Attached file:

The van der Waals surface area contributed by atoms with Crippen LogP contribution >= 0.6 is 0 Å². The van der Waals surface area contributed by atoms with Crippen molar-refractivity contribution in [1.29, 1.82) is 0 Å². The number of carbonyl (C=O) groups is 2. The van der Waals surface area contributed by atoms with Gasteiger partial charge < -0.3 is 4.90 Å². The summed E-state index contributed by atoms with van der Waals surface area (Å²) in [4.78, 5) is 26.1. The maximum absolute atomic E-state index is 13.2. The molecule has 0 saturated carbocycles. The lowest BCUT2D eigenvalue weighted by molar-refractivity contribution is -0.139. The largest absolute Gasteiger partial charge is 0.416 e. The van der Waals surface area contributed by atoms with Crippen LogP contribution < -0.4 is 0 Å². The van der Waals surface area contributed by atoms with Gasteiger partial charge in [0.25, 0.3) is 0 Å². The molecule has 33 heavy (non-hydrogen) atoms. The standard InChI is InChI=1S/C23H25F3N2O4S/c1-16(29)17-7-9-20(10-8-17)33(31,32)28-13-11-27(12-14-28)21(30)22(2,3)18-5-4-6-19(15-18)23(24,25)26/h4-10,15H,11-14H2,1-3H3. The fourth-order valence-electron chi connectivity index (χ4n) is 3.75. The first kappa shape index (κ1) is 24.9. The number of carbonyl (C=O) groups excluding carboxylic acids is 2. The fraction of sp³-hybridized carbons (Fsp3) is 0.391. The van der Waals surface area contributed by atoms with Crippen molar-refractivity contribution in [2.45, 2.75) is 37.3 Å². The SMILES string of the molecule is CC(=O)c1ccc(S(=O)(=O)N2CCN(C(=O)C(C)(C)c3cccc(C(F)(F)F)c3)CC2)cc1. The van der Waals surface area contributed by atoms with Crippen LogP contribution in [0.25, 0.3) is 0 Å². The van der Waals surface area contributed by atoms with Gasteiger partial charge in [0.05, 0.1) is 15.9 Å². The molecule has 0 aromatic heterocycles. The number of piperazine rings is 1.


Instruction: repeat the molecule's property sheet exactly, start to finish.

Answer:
The van der Waals surface area contributed by atoms with Crippen LogP contribution >= 0.6 is 0 Å². The van der Waals surface area contributed by atoms with Crippen molar-refractivity contribution in [1.29, 1.82) is 0 Å². The number of carbonyl (C=O) groups is 2. The van der Waals surface area contributed by atoms with Gasteiger partial charge < -0.3 is 4.90 Å². The summed E-state index contributed by atoms with van der Waals surface area (Å²) in [4.78, 5) is 26.1. The maximum absolute atomic E-state index is 13.2. The molecule has 0 saturated carbocycles. The lowest BCUT2D eigenvalue weighted by molar-refractivity contribution is -0.139. The largest absolute Gasteiger partial charge is 0.416 e. The van der Waals surface area contributed by atoms with Crippen LogP contribution < -0.4 is 0 Å². The van der Waals surface area contributed by atoms with Gasteiger partial charge in [0.25, 0.3) is 0 Å². The molecule has 33 heavy (non-hydrogen) atoms. The standard InChI is InChI=1S/C23H25F3N2O4S/c1-16(29)17-7-9-20(10-8-17)33(31,32)28-13-11-27(12-14-28)21(30)22(2,3)18-5-4-6-19(15-18)23(24,25)26/h4-10,15H,11-14H2,1-3H3. The fourth-order valence-electron chi connectivity index (χ4n) is 3.75. The first kappa shape index (κ1) is 24.9. The number of carbonyl (C=O) groups excluding carboxylic acids is 2. The fraction of sp³-hybridized carbons (Fsp3) is 0.391. The van der Waals surface area contributed by atoms with Crippen molar-refractivity contribution in [2.45, 2.75) is 37.3 Å². The SMILES string of the molecule is CC(=O)c1ccc(S(=O)(=O)N2CCN(C(=O)C(C)(C)c3cccc(C(F)(F)F)c3)CC2)cc1. The van der Waals surface area contributed by atoms with Crippen LogP contribution in [0.25, 0.3) is 0 Å². The van der Waals surface area contributed by atoms with Gasteiger partial charge in [0.05, 0.1) is 15.9 Å². The molecule has 0 aromatic heterocycles. The number of piperazine rings is 1.